If the Fed wants more growth then why is it still paying interest on bank reserves?
One thing has puzzled me about current Fed monetary policy so perhaps you, kind reader, might have the answer. Fed policy has been expansionary. Ben Bernanke has solid support on his Open Market Committee for loose monetary policy. Just read the speeches of the Fed governors. Atlanta Fed president Dennis Lockhart has said "For me," Lockhart told the Atlanta Institute of Internal Auditors, "the policy question was what tools in combination have the greatest chance of producing real results in terms of faster growth and employment gains while preserving price stability." (http://www.frbatlanta.org/pubs/financialupdate/12q3_lockhart_monetary_policy.cfm?d=1&s=email). Well Lockhart and his Fed buddies have me confused because the one obvious change that they could have made but haven't is the rate the Fed pays on bank reserves. For years, the Fed paid zero interest on bank excess reserves - the amount that banks hold over the amount that they are required to hold on transactions deposits (10%). Currently, the Fed is paying 0.25 percent on excess reserve holdings. To put that in perspective, the 3-month, 6-month, one year and two year Treasury all yield less than 0.25 percent. That means that banks could simply hold excess reserves than buy Treasurys and earn higher rates! No wonder the Fed instituted QE1 and QE2 which purchased Treasurys. Wouldn't it have been simpler just to lower the rate paid on excess reserves? That way the banks would be induced to purchase the Treasurys and the Fed would not have bloated its balance sheet. Now that the Fed (re: Lockhart) states that its objective is to promoted faster economic growth, then wouldn't eliminating the rate on reserves push banks into lending more? Sure this is a tough environment but the world on the street is that the banks' lending standards have become unreasonable even in these difficult times. Perhaps the reason is that they do not have to make as many loans due to the Fed paying them interest on reserves.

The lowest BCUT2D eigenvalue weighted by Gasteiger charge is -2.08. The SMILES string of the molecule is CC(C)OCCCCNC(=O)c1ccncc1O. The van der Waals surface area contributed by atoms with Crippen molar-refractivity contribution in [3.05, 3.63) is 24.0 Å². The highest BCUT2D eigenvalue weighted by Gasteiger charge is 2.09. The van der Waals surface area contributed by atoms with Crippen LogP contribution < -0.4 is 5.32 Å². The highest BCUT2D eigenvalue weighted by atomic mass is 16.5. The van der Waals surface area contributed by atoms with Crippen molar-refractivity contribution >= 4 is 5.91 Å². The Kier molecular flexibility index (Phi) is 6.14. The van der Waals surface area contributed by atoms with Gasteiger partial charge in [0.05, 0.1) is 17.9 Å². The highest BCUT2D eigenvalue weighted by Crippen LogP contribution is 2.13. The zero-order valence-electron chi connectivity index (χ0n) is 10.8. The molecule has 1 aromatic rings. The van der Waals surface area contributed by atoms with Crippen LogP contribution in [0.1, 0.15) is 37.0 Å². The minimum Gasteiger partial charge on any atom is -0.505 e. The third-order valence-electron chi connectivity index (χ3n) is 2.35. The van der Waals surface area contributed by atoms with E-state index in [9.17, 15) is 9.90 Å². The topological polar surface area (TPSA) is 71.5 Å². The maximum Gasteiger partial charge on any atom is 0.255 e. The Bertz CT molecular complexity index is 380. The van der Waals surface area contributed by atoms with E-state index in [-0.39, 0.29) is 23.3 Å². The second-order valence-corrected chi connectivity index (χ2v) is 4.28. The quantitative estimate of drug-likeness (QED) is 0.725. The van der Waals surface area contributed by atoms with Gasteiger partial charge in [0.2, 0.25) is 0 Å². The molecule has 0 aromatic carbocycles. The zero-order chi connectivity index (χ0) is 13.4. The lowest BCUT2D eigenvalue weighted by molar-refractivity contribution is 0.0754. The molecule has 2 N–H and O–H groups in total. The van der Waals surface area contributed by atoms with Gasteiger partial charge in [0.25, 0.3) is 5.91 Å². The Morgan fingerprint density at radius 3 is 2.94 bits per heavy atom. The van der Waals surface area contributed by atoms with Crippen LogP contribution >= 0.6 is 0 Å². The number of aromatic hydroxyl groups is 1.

Harold A. Black is professor emeritus in the Department of Finance, University of Tennessee, Knoxville having retired after 24 years of service. He has served on the faculties of American University, Howard University, the University of North Carolina - Chapel Hill and the University of Florida. His government service includes the Office of the Comptroller of the Currency and as a Board Member of the National Credit Union Administration. He also has served on the boards of directors Home Savings of America and its parent company, H. F. Ahmanson & Co., Irwindale, California prior to its merger with Washington Mutual Savings Bank, on the board of New Century Financial Corporation, Irvine, California, then the nation’s largest real estate investment trust and as director and later chairman of the Nashville Branch of the Federal Reserve Bank of Atlanta. He writes an occasional article for the Knoxville News-Sentinel at http://www.knoxnews.com/staff/dr-harold-black/. His web page is haroldablackphd.com